I often get questions from clients about how to effectively engage Spanish speaking employees. Sometimes those with limited English proficiency get left behind in fully understanding workplace directives, safety instructions, or training methods. This presents a large communication gap in your organization that can hinder teamwork, decrease productivity, and potentially cause an unsafe working environment.
It doesn’t have to be that way. In addition to providing language training to help your Spanish-speaking employees learn English, managers should learn some simple Spanish phrases as well. When you show your Spanish-speaking employees you care about their success on the team, their productivity and morale will improve.
Click here to download our quick Spanish Reference sheet to learn some simple Spanish phrases to use with your non or limited English speaking employees. Here are a few helpful suggestions to get you started:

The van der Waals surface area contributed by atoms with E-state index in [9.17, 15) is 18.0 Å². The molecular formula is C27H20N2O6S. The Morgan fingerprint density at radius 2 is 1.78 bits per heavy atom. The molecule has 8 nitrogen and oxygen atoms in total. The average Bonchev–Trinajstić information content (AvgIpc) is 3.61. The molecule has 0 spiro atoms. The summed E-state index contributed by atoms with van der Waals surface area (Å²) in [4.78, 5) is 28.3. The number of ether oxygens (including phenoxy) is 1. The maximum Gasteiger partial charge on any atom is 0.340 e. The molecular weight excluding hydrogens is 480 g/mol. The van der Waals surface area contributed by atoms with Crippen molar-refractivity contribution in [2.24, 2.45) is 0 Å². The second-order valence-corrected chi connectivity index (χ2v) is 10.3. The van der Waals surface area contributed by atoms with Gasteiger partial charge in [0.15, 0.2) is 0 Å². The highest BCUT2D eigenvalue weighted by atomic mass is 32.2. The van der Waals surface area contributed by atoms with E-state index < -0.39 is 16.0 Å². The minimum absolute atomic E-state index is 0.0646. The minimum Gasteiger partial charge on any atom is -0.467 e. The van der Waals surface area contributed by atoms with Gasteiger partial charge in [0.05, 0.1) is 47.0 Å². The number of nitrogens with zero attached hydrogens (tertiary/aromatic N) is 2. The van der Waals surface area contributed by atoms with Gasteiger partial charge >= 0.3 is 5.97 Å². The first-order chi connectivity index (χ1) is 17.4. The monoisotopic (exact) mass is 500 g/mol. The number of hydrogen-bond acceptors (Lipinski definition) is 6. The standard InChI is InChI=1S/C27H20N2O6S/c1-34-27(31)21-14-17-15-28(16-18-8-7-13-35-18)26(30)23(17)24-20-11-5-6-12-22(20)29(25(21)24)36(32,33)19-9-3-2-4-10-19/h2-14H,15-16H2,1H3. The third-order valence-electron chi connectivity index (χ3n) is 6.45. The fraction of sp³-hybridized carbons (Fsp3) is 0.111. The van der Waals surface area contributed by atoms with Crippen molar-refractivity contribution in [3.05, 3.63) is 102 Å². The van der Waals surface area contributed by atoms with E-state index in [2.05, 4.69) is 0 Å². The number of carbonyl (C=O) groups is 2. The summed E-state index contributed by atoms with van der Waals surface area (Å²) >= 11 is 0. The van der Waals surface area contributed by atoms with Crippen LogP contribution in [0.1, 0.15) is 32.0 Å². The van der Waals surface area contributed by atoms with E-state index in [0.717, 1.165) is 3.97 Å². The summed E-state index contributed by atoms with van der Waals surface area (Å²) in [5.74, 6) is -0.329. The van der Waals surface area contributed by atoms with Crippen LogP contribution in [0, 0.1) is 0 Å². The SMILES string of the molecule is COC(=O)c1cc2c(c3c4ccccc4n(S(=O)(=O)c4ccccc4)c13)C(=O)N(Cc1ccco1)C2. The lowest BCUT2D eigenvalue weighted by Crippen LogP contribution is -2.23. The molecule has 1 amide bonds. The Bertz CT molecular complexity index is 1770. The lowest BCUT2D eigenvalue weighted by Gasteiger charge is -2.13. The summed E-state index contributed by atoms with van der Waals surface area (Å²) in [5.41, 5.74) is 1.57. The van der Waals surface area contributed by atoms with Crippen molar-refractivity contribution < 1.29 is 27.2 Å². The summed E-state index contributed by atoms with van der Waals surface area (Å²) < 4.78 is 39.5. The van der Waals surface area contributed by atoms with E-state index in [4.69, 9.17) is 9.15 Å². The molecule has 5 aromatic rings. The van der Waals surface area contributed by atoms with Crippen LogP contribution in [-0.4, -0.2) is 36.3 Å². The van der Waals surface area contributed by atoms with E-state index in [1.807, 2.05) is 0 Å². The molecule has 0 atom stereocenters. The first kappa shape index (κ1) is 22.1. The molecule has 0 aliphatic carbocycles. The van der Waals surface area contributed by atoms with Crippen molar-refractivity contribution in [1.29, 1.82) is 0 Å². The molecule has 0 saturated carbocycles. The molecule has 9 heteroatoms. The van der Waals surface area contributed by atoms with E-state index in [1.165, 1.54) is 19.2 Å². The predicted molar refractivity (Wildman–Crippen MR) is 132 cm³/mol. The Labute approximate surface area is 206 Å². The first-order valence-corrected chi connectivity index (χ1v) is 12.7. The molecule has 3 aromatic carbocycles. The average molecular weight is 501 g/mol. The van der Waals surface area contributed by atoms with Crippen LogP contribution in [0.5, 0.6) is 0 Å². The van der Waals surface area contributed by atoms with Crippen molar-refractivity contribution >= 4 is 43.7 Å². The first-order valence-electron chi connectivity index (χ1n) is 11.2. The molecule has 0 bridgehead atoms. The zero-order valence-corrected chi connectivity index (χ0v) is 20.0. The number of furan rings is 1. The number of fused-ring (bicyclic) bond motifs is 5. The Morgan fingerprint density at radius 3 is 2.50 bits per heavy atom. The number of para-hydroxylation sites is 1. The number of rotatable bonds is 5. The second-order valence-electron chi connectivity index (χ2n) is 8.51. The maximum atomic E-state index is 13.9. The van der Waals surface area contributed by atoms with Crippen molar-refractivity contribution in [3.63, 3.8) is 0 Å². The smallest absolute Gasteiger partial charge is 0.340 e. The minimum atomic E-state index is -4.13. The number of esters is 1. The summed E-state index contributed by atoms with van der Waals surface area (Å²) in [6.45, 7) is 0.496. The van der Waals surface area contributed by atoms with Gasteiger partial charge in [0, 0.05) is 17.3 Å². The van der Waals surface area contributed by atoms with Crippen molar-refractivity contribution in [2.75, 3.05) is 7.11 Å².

State job instructions and safety procedures clearly and be careful about being too impatient with language barriers. Learn key phrases in Spanish. Here’s an example:
- Please put the ladder away when you’re done using it: “Cuando termine de usar la escalera, guárdela en su lugar.”
Don’t be shy about praising a job well done. Praise good work publicly and if there are any issues with an employee’s work, talk to the individual privately. Saving face is big in every culture. Use this line to offer general praise:
- Great job today! “¡Buen trabajo hoy!”
Encourage employees to take a greater role in decisions and management tasks and provide them with the necessary tools to communicate more effectively with fellow employees and customers. Like this:
- After cleaning your area, please help your co-worker: “Después de limpiar su área, ayude a su compañero de trabajo.”
Here are a few more tips for managers: Be patient as you work through language barriers. When talking with Spanish-speaking employees, always give them time to respond. These employees want to show what they’re learning, but they may need a little extra time to formulate their thoughts. Also, for complicated concepts, show employees what you need. A picture really is worth a thousand words.